Film-making is not for the elderly, says DONALD CLARKE
WE PROBABLY shouldn’t pay too much attention, but Quentin Tarantino has suggested that he may retire after making three more films. If he leaves a similar gap between future projects as he put between Jackie Brown and Kill Bill, it will be 2030 before QT – then a plausibly pensionable 67 – finally hangs up the megaphone.
His general thesis is, however, worthy of some consideration. “Directors don’t get better as they get older,” he said. “Usually the worst films in their filmography are those last four at the end.”
This sounds like an outrageous generalisation, but it’s not so wide of the mark. Mathematicians and popular musicians famously excel when young. Novelists achieve great things late in life. Film directing does, by way of contrast, seem like a middle-aged man’s game.
Draw up a list of the greatest film-makers and ask yourself how many avoided late-career decline. John Ford slouched through the leaden Cheyenne Autumn and the misconceived Young Cassidy. Francis Ford Coppola has been embarrassing himself for decades. After hits with late epics such as Ran and Kagemusha, Akira Kurosawa announced dotage with the truly awful Dreams. Jean-Luc Godard lost the film plot 40 years ago.
Some directors manage to function effectively at about 75 per cent of their optimum operating capacity. Most of us enjoyed Shutter Island, Hugo and The Departed, but few of us rate those Martin Scorsese films beside early masterpieces such as Raging Bull and Taxi Driver.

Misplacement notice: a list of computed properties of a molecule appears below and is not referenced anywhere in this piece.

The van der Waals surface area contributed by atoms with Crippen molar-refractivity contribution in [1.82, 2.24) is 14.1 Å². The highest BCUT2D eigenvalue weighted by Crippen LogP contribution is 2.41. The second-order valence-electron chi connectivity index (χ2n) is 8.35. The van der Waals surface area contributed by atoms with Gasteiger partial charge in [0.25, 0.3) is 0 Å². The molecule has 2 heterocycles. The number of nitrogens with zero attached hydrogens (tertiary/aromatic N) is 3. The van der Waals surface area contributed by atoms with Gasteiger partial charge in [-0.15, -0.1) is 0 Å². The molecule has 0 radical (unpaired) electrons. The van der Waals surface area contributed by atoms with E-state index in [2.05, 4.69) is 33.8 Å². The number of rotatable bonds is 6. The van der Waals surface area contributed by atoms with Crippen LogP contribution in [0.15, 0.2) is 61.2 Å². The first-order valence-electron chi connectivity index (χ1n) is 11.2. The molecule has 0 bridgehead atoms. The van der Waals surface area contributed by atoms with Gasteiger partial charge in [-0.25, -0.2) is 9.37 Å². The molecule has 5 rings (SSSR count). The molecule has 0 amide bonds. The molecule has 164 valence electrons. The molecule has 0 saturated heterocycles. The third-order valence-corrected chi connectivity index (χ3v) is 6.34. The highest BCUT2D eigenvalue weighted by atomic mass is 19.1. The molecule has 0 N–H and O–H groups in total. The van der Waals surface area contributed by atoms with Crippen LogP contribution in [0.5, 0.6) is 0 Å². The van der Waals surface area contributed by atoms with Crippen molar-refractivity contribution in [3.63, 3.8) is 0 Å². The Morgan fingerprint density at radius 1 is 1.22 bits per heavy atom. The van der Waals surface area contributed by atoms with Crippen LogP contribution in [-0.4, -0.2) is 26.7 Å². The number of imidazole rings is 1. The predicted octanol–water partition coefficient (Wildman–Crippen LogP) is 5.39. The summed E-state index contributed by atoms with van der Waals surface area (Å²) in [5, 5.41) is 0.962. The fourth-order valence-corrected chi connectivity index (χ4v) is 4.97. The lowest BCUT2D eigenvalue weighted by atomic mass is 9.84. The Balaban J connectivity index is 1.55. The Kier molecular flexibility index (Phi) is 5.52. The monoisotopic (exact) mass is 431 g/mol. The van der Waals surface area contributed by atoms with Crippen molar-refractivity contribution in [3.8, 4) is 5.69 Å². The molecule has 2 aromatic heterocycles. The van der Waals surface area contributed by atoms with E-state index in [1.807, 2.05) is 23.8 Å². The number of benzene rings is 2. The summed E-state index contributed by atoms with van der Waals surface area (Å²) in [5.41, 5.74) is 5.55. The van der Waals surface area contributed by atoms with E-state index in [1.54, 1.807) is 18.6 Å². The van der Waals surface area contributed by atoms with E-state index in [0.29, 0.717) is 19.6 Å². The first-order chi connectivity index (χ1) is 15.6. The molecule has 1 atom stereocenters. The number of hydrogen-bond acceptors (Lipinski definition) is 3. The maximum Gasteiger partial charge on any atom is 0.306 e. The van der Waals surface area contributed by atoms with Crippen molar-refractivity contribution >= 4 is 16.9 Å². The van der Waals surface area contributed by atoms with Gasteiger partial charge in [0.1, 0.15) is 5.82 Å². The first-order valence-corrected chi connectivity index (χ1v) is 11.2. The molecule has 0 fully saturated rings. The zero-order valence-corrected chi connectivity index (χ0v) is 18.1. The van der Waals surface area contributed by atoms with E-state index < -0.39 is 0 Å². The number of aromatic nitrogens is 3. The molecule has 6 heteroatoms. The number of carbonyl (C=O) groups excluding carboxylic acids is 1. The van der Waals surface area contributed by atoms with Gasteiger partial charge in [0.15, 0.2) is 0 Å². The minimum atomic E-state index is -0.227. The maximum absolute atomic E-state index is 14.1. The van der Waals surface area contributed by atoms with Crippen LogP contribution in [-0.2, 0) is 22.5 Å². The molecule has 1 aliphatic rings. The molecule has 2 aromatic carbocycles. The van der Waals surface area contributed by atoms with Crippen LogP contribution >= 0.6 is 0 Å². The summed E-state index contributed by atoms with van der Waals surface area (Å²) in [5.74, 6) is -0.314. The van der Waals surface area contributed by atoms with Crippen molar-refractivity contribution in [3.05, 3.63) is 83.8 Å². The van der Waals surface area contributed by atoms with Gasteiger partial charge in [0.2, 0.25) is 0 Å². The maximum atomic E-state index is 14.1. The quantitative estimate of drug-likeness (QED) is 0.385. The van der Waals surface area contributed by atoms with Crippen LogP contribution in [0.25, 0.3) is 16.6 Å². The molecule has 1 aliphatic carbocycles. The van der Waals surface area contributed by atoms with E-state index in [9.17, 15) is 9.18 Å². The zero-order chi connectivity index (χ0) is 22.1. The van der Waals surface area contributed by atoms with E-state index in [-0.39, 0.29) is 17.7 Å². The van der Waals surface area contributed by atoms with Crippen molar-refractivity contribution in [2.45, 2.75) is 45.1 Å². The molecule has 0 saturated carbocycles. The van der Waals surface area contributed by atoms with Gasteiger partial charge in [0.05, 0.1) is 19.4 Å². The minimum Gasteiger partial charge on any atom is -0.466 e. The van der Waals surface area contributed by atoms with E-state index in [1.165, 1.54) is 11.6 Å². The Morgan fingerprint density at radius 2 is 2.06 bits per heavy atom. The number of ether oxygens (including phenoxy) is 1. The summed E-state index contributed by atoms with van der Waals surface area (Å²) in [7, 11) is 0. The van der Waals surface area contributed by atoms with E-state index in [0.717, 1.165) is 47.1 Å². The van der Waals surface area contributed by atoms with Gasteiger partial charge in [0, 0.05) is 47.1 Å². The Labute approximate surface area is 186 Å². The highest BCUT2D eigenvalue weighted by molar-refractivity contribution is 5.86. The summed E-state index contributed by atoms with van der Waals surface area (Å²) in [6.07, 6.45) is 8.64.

More often than not, however, the story is one of total decline. Why is this so? Charles Dickens and George Eliot improved as they aged; why not Billy Wilder or Alfred Hitchcock?
Unlike novelists, film-makers – harried by producers who want large audiences – are forced to indulge the whims of the zeitgeist. In the early 1960s, having just made Vertigo, Psycho and The Birds, Hitchcock was at the height of his powers. Foolishly persuaded to get on board with the voguish espionage craze, he embraced decline with the slack Torn Curtain and the hopeless Topaz. By the close of the decade, Hitchcock looked like yesterday’s man. Wilder also had trouble surviving the swinging decade.
The near-universal praise for Michael Haneke’s recent Amour points us towards two ways of avoiding a slump in old-age. Now 70, Haneke has never made films that adhere to contemporaneous tends. Also, he had the good sense to start late. Having released his first movie at 47, the Austrian has been in the feature business only a year or two longer than Tarantino. He still seems fresh.
This does not offer much consolation for the film-maker already deep into a potentially lengthy career. To paraphrase the old mildly racist joke about the Irishman giving directions, well, I wouldn’t start from here.